British Military & Criminal History:
1900 to 1999.
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The First George Cross
The first recipient of a directly awarded George Cross medal was Thomas Hopper Alderson.
Mr. Alderson was born in Sunderland, Co. Durham, during 1903. He was a Detachment Leader, in the ARP.
Brindlington, Yorkshire, suffered a number of incidents at the beginning of the Blitz in September 1940 and Mr. Alderson, together with other members of his section, rescued many people trapped under the wreckage of demolished houses. In just one of these incidents 6 people were trapped in a cellar beneath the debris of two 5-storey buildings which had been totally demolished. Mr. Alderson worked his way into this cellar by tunnelling 13 to 14 feet under the main heap of wreckage and for 3˝ hours he worked in an unceasingly cramped position, and managed to free all the trapped people.
The award of Mr. Alderson's George Cross was published in the London Gazette on 30 September 1940.
Mr. Alderson died in Driffield, Yorkshire, on 28 October 1965. His George Cross is now displayed in the Imperial War Museum's Victoria & George Cross Gallery.
The Youngest GC Recipient
The youngest recipient of a directly awarded George Cross medal is John Bamford, who was aged 15 years 7 months. Mr. Bamford was born in Ilkeston, Derbyshire on 7 March 1937.
The following citation was published in the London Gazette 16 December 1952:
A fire broke out in a house occupied by a man, his wife and six children, and in a very short time was burning fiercely.
John Bamford and his father went downstairs and upon opening the living room door at the foot of the stairs the interior of the room burst into flames. Owing to the intense heat they were unable to get back upstairs to the rest of the family. They ran out through the front door, climbed on to the top of a bay window which gave access to a bedroom, opened the window and helped three of the children and the mother on to the flat roof.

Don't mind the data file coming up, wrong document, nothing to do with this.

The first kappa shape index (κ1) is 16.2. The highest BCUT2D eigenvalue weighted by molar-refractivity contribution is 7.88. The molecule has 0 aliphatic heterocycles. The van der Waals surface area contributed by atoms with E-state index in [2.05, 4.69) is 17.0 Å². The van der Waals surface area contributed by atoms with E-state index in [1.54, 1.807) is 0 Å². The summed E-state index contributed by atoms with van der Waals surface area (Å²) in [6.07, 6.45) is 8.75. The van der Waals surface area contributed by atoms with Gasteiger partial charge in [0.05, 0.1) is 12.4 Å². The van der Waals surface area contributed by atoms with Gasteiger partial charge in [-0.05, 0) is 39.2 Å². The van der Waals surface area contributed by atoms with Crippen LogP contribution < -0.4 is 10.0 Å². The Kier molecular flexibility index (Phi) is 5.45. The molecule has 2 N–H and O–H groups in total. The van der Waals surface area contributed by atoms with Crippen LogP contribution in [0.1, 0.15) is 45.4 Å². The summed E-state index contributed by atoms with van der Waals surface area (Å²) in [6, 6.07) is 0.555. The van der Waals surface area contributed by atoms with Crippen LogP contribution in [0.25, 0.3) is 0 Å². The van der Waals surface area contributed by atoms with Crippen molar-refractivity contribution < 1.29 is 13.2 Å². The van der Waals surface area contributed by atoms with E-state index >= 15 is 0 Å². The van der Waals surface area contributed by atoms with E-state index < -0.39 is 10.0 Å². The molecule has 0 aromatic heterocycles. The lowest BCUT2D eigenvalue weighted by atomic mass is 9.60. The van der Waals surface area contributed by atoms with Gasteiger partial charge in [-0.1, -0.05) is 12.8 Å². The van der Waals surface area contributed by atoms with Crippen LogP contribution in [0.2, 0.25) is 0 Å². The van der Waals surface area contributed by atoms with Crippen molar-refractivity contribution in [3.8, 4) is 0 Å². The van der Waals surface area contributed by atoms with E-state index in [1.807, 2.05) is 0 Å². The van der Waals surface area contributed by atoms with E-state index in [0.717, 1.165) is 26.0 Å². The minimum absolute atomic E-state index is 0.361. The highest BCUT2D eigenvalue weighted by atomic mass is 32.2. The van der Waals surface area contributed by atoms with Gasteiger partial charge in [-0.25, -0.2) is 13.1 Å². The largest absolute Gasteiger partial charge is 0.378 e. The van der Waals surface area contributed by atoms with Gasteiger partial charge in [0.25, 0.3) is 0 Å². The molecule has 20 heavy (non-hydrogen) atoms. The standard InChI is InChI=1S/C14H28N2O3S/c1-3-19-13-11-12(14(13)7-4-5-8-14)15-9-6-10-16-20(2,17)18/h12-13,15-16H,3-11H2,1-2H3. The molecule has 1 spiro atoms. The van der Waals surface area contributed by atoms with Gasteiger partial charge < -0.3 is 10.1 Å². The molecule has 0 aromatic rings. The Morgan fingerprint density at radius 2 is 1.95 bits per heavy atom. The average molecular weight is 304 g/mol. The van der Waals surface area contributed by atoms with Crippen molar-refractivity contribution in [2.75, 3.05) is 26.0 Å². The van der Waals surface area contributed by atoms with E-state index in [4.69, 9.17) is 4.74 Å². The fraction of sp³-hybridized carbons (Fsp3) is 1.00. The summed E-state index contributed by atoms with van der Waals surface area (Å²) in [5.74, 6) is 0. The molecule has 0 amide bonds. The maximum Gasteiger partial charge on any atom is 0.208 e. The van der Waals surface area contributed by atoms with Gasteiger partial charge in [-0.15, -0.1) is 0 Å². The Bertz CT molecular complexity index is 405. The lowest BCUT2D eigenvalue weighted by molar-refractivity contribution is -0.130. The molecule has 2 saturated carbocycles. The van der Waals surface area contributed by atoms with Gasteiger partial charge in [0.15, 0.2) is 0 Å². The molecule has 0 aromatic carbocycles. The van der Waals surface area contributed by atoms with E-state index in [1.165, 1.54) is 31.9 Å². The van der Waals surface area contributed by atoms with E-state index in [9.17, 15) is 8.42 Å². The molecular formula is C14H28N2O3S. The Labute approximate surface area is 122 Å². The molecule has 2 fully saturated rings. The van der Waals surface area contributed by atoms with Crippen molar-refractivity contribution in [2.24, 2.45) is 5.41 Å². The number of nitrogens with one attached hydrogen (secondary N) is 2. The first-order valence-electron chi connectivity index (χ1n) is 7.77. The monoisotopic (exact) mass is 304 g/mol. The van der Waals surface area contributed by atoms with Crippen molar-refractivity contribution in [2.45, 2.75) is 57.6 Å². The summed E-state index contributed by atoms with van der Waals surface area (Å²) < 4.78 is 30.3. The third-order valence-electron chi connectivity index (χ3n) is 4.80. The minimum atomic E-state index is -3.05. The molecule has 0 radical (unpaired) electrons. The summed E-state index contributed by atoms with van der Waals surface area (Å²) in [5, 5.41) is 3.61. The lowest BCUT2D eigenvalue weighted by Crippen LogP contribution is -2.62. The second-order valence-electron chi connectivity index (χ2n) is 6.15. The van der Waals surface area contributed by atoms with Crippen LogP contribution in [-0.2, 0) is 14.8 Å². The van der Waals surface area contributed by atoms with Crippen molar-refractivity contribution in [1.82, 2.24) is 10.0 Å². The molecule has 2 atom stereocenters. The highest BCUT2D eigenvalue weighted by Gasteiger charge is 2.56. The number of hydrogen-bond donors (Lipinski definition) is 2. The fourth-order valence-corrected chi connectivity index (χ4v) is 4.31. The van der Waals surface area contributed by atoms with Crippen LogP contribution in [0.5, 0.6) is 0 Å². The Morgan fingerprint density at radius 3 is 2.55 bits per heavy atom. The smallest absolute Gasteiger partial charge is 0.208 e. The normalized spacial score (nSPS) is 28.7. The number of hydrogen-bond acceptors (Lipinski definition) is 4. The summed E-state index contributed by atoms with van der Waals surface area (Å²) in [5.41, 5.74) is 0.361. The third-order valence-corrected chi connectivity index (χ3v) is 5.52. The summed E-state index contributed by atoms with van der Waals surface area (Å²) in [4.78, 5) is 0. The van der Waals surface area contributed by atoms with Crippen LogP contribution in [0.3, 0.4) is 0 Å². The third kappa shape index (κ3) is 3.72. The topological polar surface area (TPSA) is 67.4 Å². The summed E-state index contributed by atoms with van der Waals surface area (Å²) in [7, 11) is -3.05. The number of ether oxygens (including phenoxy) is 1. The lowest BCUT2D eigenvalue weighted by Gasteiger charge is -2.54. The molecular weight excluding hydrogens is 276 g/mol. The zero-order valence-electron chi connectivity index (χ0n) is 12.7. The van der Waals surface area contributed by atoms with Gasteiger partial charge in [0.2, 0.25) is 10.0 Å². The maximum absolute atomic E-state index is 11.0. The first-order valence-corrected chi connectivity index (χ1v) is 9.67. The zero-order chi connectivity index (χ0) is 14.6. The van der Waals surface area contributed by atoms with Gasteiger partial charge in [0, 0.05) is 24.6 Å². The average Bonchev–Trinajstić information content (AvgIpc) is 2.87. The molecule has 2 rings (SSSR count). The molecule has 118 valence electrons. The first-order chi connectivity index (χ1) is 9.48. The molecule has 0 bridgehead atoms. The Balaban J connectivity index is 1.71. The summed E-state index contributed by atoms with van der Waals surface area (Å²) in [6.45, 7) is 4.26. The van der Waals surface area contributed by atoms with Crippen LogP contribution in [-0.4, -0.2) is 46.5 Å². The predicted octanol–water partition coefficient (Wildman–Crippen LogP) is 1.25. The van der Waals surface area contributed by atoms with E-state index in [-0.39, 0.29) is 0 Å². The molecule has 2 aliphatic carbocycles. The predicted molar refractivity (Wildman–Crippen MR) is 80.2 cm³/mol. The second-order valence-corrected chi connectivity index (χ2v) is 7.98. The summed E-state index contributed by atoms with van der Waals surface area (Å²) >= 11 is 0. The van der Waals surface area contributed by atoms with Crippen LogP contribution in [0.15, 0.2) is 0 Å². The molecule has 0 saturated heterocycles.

John Bamford and his father then climbed into the bedroom where they could hear the two remaining children, aged 4 and 6, shouting in the back bedroom, situated immediately above the seat of the fire. The bedroom doors at the head of the stairs were enveloped by flames. The father draped a blanket around himself and attempted to reach the children but the blanket caught fire and he was driven back. John Bamford then told his father to go to the back of the house while he got down on his hands and knees and crawled through the flames into the bedroom. His shirt was completely burned upon him but nevertheless he snatched the two young boys from the bed and managed to get them to the window.
He dropped the younger boy from the window into his father's arms but the elder boy struggled from his grasp. Bamford could then have got out himself but he left the window and chased the screaming child through the flames across the room. He eventually managed to catch him and throw him from the window. By this time Bamford was fast losing consciousness. He was terribly burned on the face, neck, chest, back, arms and hands but he managed to get one leg over the window sill and then fell to the ground.
John Bamford displayed courage of the highest order, and in spite of excruciating pain succeeded in rescuing his two brothers.
Most Recent GC Awards
The George Cross has been very rarely awarded since the end of World War Two. Although intended primarily as a civilian award, the majority of awards have been made to military personnel for acts not coming within the scope of a military gallantry award.
Posthumous George Cross Award
The most recent posthumous award of the George Cross was to Staff Sergeant Olaf Sean George Schmid, The Royal Logistic Corps. The following citation was published in the London Gazette dated 19 March 2010:
Staff Sergeant Schmid was a High Threat Improvised Explosive Device Disposal (IEDD) Operator in Helmand from June 2009 until his death in action on 31 October 2009.
He deployed at the height of Operation PANTHER'S CLAW and went immediately into the fray, into one of the most physically draining, mentally intense and hazardous jobs in Helmand. Typically having to deploy on foot, thereby precluding the option of specialist protective equipment and severely limiting the use of remote controlled vehicles, he spent long periods of time in close proximity toVictim Operated IEDs (VOIED) and in the gravest personal danger. Before his death in action he responded to 42 IED tasks, personally dealing with 70 confirmed IEDs. A number of examples illustrate his bravery.
An infantry company based in Wishtan province was isolated by a substantial minefield and the infamous Pharmacy Road, the only resupply route, was blocked by a medium wheeled tractor and another vehicle, both blown up by very large IEDs. Intelligence, unenviable first-hand experience and numerous unexplained explosions from the area indicated that the area of the stricken vehicles was laced with IEDs.